On this day in 1527...

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Escrito por ZihuaRob desde (dsl-189-147-26-125.prod-infinitum.com.mx) el día martes, 31 de octubre, 2006 a las 10:32:45 horas :

...Capitán Álvaro de Saavedra y Cerón weighed anchor in the Bahía de Zihuatanejo and set sail for the Philippines in two ships and a tender that Hernán Cortés put at the disposition of the Spanish King Carlos V in order to settle a land possession dispute between Spain and Portugal: Florida, Espíritu Santo, and Santiago respectively. October 31, 1527 is the day when the small bay of Zihuatanejo became an official sea port, and the first ships from the American Continent set sail for the Far East on the other side of the Pacific. Only one ship, Florida, arrived to Tidore in the Philippines five months after leaving Zihuatanejo. The other two ships went down with all hands soon after leaving port.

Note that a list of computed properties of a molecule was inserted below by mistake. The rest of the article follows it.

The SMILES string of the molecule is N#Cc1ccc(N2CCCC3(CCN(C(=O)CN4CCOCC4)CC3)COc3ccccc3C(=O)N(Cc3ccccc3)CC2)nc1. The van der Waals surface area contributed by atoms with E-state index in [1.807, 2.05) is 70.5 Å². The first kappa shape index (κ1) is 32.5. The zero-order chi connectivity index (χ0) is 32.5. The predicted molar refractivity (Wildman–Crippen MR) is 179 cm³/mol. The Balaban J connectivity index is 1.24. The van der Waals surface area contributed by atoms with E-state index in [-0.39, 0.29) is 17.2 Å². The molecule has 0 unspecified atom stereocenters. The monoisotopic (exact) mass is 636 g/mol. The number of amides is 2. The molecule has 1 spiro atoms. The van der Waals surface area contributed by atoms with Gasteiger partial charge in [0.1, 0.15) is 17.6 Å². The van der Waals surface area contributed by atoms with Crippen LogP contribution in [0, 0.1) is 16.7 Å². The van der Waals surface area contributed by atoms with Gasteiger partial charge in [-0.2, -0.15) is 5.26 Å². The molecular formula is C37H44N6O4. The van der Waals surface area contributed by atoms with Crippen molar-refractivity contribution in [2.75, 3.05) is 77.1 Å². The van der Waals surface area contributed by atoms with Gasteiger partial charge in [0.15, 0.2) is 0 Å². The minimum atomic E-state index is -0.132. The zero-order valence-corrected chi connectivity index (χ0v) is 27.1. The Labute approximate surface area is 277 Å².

Capitán Saavedra y Cerón died attempting to return back across the Pacific, and it wasn't until 38 years later that another intrepid Spanish seaman and monk, Andrés de Urdaneta, correctly navigated the return trip from the Philippines and arrived in the Bahía de Santa Lucía in Acapulco.

Today Zihuatanejo remembers and honors our link to maritime history: the first successful crossing of the Pacific Ocean from the Americas to the Far East. At the naval memorial obelisk near the pier there is a plaque commemorating this historic event.

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